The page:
Canadian Forest Service Publications

Survival of the Douglas-Fir Beetle in Peeled and UnPeeled Logs and in Stumps. 2005. Shore, T.L.; Riel, W.G.; Safranyik, L.; Castonguay, J. Forest Science 20(3): 149-153.

Year: 2005

Issued by: Pacific Forestry Centre

Catalog ID: 25516

Language: English

Availability: Order paper copy (free)

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Abstract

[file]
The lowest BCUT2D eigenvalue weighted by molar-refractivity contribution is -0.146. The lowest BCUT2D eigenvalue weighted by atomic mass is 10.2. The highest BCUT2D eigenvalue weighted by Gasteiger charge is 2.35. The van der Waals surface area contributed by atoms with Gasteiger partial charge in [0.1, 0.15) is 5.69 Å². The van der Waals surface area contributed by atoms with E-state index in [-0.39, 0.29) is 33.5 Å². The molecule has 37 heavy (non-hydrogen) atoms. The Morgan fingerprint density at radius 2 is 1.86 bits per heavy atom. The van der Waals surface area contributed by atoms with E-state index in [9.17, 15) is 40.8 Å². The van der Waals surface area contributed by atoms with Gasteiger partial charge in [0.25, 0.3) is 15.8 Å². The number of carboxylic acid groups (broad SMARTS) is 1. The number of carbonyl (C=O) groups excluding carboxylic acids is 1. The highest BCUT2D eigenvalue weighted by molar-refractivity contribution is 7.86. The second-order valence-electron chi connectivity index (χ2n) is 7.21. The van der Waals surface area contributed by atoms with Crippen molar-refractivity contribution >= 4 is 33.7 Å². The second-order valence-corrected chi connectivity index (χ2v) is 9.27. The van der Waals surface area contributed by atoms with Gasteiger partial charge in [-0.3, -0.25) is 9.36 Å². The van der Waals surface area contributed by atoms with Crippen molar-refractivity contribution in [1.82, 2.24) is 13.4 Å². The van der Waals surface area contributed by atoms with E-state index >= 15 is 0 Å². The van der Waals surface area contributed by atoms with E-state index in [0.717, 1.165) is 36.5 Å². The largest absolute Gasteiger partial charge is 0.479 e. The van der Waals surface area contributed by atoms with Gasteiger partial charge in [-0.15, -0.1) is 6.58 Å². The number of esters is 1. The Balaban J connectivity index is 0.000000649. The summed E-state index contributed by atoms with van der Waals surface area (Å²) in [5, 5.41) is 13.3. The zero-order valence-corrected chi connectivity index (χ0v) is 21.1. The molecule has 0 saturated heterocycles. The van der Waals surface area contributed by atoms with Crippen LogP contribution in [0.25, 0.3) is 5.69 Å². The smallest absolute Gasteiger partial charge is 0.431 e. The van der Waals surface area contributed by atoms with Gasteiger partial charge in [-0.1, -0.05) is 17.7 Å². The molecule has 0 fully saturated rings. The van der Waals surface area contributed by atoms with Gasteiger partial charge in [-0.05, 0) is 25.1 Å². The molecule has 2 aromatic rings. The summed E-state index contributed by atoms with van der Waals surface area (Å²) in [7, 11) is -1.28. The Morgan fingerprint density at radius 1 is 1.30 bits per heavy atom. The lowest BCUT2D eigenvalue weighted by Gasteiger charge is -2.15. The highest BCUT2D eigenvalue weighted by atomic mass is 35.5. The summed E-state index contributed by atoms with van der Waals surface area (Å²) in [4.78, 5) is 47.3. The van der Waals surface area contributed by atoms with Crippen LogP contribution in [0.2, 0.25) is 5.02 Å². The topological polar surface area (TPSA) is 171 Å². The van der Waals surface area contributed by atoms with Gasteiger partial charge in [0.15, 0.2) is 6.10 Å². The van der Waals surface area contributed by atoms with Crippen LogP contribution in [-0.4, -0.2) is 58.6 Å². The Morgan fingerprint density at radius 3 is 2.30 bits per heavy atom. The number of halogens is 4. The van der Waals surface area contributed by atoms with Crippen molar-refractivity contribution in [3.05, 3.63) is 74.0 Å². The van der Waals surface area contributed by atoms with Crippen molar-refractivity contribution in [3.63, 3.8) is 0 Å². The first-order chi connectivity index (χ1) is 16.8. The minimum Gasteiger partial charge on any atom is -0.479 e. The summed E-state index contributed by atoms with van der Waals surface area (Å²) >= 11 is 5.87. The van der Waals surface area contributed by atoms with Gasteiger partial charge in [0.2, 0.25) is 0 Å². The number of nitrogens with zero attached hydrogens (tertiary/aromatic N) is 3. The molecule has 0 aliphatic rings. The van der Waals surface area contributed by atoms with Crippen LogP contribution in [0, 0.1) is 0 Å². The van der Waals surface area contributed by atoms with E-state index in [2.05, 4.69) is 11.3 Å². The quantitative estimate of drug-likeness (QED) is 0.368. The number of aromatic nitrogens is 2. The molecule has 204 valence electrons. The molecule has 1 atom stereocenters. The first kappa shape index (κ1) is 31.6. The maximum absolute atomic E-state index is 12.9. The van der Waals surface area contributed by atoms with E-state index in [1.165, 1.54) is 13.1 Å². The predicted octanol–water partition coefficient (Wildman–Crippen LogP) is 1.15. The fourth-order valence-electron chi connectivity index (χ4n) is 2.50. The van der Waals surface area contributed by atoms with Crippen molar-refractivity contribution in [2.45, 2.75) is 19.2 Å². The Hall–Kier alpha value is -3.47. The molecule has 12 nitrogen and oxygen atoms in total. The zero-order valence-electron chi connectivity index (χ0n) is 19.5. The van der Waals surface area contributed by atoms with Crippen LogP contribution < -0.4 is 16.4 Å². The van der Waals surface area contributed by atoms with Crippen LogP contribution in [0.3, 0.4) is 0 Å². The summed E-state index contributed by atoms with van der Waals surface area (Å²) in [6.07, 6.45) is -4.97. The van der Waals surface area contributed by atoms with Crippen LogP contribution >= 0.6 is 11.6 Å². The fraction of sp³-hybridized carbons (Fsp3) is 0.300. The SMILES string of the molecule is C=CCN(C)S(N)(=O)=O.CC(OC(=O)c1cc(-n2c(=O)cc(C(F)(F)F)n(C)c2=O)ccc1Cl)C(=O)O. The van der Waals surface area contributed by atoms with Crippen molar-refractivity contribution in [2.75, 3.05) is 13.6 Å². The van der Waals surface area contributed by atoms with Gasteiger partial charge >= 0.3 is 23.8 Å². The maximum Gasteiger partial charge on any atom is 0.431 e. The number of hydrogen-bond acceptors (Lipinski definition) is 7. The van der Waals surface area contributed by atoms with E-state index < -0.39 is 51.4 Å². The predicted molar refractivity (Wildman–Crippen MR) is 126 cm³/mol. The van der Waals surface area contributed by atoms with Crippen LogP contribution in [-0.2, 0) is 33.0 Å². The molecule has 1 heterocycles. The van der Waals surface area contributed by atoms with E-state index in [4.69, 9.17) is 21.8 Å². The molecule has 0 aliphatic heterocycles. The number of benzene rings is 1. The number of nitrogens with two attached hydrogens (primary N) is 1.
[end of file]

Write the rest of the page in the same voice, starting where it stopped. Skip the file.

The Douglas-fir beetle (Dendroctonus pseudotsugae Hopkins) can cause significant morality to mature Douglas-fir trees (Pseudotsuga meniesii (Mirb.) Franco) during epidemics. Treatment methods are required to reduce local beetle populations to less-damaging levels. We conducted a study to compare the effect on beetle survival of peeling bark from infested logs at two times of years. By Aug., all beetles in bark from logs peeled in July were dead compared with 155.2 beetles/m2 of bark in unpeeled logs. In bark from logs peeled at the end of Aug. and left over winter, there were 3.4 beetles/m2 of bark surface compared with 62.3/m2 in unpeeled logs. It was concluded that peeling logs reduces beetle populations, particularly if done early in the summer. We also examined beetle survival in stumps over winter and found that a mean 70.4 beetles/stump, or 125.6/m2 of stump surface survived winter. It is estimated that it would take beetles emerging from 24 stumps to kill a tree.